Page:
One of the Sadder Government Shutdown Story You’ll Read Today

A Bourne man is one of many who can’t participate in clinical cancer trials while the government remains partially shuttered.

Updated Oct. 4, 2013: Dana Farber Cancer Institute released a statement to announce they have “overcome issues generated by the recent government shutdown,” with help from the NIH and Rep. William Keating and will be enrolling new patients. Thank goodness for that.

Original: As the federal government’s partial shutdown (or “slimdown” as Fox News is calling it today) marches ever onward, there are ever more compelling examples of reasons it makes sense to have your fights over the size of government while keeping the doors of government open.

The Boston Business Journal has the incredibly frustrating story of Leo Finn, a Bourne, Massachusetts resident. Finn was diagnosed with bile duct cancer, and after six months, his chemotherapy treatments stopped working. So he’s enrolled in a clinical trial at Dana-Farber Cancer Institute to receive a drug that’s shown success with thyroid cancer:

But on Monday, Finn learned that the trial, set to begin next Wednesday, would be delayed because the U.S. Food and Drug Administration hasn’t approved it yet. That won’t happen, Finn said his doctor told him, until the federal shutdown ends.

On Wednesday, a spokesman for Dana Farber couldn’t comment on any specific drug trial. But Bruce Johnson, chief clinical research officer, said in a statement that “due to the shutdown, new trials cannot be opened at this moment using the existing regulations.”

Finn’s not alone. There are plenty of stories coming out about patients enrolled in clinical medical trials who can’t get treatments for their terminal illnesses. It makes you rethink the assurances of some conservatives who downplayed the shutdown’s impact in its early hours, as when Sarah Palin said on Fox News, “All this hysteria anyway, Sean, over a partial government shutdown is exactly that. It is hysteria. There isn’t going to be actual government shutdown as long as we prioritize funding for those most important functions of our federal government.”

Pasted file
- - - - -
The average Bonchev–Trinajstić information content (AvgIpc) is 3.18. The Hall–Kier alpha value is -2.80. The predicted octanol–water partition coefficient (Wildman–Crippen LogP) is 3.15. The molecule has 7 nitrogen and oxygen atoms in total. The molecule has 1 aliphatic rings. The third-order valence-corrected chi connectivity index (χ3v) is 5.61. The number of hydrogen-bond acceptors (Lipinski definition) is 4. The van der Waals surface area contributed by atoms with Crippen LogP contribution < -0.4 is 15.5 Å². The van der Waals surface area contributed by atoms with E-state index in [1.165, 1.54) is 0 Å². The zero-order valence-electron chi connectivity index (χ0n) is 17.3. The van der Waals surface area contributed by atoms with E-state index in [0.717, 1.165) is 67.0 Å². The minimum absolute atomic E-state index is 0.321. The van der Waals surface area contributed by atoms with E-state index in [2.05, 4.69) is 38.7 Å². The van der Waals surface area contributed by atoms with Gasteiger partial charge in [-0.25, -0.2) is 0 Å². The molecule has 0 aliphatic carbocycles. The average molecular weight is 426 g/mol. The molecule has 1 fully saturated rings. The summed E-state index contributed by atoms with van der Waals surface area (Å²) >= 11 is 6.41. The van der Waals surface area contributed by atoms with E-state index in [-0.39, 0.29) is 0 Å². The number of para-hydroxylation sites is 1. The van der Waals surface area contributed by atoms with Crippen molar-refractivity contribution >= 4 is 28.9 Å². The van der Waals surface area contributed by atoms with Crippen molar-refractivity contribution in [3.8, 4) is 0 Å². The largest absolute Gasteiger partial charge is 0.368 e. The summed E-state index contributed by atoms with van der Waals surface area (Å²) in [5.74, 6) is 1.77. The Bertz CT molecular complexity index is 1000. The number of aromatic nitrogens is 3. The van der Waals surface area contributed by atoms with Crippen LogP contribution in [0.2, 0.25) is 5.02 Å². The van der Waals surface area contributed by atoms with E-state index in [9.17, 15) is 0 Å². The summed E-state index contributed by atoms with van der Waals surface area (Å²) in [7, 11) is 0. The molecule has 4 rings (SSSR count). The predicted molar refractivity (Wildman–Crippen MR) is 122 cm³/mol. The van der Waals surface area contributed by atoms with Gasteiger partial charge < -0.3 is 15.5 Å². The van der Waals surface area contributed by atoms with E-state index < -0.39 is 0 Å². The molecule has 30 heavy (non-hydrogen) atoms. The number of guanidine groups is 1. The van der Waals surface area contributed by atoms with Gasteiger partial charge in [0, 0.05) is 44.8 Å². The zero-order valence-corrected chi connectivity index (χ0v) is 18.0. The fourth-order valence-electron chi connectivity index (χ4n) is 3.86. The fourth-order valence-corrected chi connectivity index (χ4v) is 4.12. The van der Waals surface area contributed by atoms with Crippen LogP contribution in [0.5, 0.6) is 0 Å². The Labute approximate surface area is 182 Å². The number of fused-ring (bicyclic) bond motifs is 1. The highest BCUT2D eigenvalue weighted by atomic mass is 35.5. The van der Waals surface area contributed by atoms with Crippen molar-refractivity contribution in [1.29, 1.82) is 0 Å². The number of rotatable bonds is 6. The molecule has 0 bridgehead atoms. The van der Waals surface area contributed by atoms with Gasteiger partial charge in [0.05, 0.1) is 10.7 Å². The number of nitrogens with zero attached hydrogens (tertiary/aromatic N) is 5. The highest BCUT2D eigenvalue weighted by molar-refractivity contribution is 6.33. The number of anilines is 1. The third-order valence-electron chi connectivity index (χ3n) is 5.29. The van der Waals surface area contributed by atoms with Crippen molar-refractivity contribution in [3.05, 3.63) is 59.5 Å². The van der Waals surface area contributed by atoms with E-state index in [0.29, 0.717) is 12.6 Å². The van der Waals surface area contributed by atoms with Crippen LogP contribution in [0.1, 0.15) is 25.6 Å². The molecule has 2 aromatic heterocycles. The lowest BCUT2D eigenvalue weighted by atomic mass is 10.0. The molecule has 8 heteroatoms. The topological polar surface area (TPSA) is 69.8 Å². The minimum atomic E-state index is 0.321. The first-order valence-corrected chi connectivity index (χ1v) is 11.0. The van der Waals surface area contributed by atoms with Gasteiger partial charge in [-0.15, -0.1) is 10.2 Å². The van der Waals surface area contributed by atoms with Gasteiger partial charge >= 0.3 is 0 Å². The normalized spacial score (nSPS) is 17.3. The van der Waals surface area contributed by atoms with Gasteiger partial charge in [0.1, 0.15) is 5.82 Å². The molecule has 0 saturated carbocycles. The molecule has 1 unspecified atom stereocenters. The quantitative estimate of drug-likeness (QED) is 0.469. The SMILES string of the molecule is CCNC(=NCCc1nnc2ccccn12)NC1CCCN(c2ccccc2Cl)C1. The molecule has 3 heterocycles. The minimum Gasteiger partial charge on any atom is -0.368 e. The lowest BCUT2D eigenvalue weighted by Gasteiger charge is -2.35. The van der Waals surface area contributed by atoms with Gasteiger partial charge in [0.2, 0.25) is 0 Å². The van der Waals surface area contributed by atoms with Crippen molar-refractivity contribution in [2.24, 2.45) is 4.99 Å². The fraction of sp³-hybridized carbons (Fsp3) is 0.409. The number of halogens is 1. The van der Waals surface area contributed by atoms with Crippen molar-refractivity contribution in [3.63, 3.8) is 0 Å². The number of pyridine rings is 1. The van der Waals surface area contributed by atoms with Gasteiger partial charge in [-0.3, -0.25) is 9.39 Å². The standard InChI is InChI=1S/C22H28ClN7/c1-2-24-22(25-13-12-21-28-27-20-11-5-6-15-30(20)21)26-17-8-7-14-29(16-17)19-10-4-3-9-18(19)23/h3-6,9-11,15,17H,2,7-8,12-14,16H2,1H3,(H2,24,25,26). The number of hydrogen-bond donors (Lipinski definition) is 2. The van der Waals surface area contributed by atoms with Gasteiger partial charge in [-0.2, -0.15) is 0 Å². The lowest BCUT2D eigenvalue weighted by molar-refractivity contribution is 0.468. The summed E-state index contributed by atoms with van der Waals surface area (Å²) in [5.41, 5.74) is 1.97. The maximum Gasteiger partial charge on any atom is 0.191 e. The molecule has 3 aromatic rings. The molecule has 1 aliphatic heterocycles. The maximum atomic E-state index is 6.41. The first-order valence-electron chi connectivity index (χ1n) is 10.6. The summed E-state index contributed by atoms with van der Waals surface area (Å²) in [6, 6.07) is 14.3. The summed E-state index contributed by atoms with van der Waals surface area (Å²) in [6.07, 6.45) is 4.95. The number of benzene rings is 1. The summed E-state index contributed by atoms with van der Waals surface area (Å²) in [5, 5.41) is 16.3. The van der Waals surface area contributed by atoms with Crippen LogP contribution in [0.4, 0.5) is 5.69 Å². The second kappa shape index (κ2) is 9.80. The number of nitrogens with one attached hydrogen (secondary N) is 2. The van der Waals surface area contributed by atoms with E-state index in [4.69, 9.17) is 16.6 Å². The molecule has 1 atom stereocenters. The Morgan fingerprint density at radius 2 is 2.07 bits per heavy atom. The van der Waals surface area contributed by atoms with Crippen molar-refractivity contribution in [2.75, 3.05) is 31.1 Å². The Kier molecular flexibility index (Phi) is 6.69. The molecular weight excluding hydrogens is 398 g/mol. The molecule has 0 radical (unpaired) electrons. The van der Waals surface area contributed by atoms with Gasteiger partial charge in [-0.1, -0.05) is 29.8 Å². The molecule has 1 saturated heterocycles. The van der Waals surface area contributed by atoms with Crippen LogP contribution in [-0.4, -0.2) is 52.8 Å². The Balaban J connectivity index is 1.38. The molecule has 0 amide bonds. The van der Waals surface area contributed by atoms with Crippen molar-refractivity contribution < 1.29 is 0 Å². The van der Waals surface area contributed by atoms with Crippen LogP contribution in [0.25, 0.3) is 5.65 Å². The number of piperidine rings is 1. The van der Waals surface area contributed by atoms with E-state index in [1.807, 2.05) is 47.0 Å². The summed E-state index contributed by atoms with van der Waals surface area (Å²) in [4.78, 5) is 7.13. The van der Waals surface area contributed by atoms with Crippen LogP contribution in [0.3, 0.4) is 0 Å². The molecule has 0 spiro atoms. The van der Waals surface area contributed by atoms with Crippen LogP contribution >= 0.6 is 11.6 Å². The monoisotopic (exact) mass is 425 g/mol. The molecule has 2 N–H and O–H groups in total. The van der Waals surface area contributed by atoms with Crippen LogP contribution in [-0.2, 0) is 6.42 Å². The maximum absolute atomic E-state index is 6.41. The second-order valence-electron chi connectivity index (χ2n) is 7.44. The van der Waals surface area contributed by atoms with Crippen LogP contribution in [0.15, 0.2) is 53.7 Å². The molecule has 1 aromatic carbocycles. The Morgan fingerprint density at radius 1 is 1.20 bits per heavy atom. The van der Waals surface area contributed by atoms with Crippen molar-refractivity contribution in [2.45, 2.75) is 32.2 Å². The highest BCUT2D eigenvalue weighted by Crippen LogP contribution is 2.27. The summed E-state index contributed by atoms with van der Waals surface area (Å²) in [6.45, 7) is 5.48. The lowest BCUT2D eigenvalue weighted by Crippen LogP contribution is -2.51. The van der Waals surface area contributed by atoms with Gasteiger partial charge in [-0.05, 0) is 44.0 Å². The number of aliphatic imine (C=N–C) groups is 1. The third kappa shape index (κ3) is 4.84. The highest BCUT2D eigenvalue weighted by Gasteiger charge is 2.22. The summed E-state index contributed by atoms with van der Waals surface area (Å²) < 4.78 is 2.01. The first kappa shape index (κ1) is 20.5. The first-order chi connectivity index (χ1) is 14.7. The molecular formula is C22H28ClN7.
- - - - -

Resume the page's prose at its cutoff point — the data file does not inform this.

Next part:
Does that mean lawmakers have officially prioritized keeping the WWII monument open above medical research? As we figure out that people like Leo Finn’s faer of an extended government shutdown isn’t just hysteria, can we agree to cease debating whether it matters that the government be funded and go back to debating how to fund it?

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  • ohio man

    That is horribly sad.

    The government shutdown debate isn’t even really about how to fund the government — it’s not about taxes or spending. For the GOP, it’s all about the health insurance expansion. Of course, you can’t point to future victims impacted by not having health insurance, but there would be many more people hurt by that if the Dems capitulated, including people who will die, out of the millions who don’t have healthcare now but will in January.

    • Tony

      If ACA was repealed today, the millions, who do not have health care now , will have health care on 1 Jan 2014 just like they do now via the ER.
      The story addressed by this article is based on the assumption that the “new cancer drug” will work. False hopes are raised on a daily basis by medical researchers who are more interesting in capturing taxpayer fund via federal grants.
      BTW I support national health insurance programs such as the Canadian, UK, French, German, Swiss,etc. ACA has 4 levels of coverage 60%, 70%, 80% and 90% where premiums range from 0% of Adjusted Gross Income for the 60% Bronze Plan (60% under 20K AGI) to 25% of AGI for a 90% Platinum Pan with an AGI of 50K. Under Medicare everyone gets the same coverage regardless of income.
      Ms Pelosi stated that the ACA had to be passed so we could find out what was in it. It was passed and the people who have looked at the provisions of the ACA seem to be in agreement that it is an Obamaination.

  • Terminator

    cannabis oil cures cancer all these clinics just want money. They don’t care about the cancer patients just getting a fat check.

  • lessthantolerant

    This story should show one that government is too big and too intrusive. Another business which needs government infusion of cash to operate.
    Too many businesses and people need government as their partner to survive.